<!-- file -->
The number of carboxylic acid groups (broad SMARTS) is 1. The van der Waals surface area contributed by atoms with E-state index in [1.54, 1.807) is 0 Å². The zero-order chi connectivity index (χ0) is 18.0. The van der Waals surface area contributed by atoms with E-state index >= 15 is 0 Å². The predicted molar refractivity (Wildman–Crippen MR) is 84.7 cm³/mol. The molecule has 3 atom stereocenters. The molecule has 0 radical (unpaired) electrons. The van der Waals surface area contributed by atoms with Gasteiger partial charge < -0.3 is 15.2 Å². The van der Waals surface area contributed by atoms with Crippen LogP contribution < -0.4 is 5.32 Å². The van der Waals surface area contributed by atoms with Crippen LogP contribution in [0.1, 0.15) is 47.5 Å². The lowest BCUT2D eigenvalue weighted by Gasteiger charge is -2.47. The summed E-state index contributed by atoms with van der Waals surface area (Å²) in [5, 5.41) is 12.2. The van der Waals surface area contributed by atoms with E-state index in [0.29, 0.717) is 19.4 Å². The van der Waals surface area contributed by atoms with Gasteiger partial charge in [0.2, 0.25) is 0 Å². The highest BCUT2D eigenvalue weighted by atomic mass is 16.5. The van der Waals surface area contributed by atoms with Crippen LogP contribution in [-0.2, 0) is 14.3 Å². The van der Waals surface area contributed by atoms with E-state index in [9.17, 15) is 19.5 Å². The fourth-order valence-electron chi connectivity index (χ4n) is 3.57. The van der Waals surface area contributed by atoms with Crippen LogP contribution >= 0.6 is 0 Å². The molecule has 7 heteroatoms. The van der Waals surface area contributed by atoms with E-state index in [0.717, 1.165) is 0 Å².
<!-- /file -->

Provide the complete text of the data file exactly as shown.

The number of carboxylic acid groups (broad SMARTS) is 1. The van der Waals surface area contributed by atoms with E-state index in [1.54, 1.807) is 0 Å². The zero-order chi connectivity index (χ0) is 18.0. The van der Waals surface area contributed by atoms with E-state index >= 15 is 0 Å². The predicted molar refractivity (Wildman–Crippen MR) is 84.7 cm³/mol. The molecule has 3 atom stereocenters. The molecule has 0 radical (unpaired) electrons. The van der Waals surface area contributed by atoms with Gasteiger partial charge < -0.3 is 15.2 Å². The van der Waals surface area contributed by atoms with Crippen LogP contribution < -0.4 is 5.32 Å². The van der Waals surface area contributed by atoms with Crippen LogP contribution in [0.1, 0.15) is 47.5 Å². The lowest BCUT2D eigenvalue weighted by Gasteiger charge is -2.47. The summed E-state index contributed by atoms with van der Waals surface area (Å²) in [5, 5.41) is 12.2. The van der Waals surface area contributed by atoms with E-state index in [0.29, 0.717) is 19.4 Å². The van der Waals surface area contributed by atoms with Gasteiger partial charge in [0.2, 0.25) is 0 Å². The highest BCUT2D eigenvalue weighted by atomic mass is 16.5. The van der Waals surface area contributed by atoms with Crippen LogP contribution in [-0.2, 0) is 14.3 Å². The van der Waals surface area contributed by atoms with E-state index in [9.17, 15) is 19.5 Å². The fourth-order valence-electron chi connectivity index (χ4n) is 3.57. The van der Waals surface area contributed by atoms with Crippen LogP contribution >= 0.6 is 0 Å². The molecule has 7 heteroatoms. The van der Waals surface area contributed by atoms with E-state index in [0.717, 1.165) is 0 Å².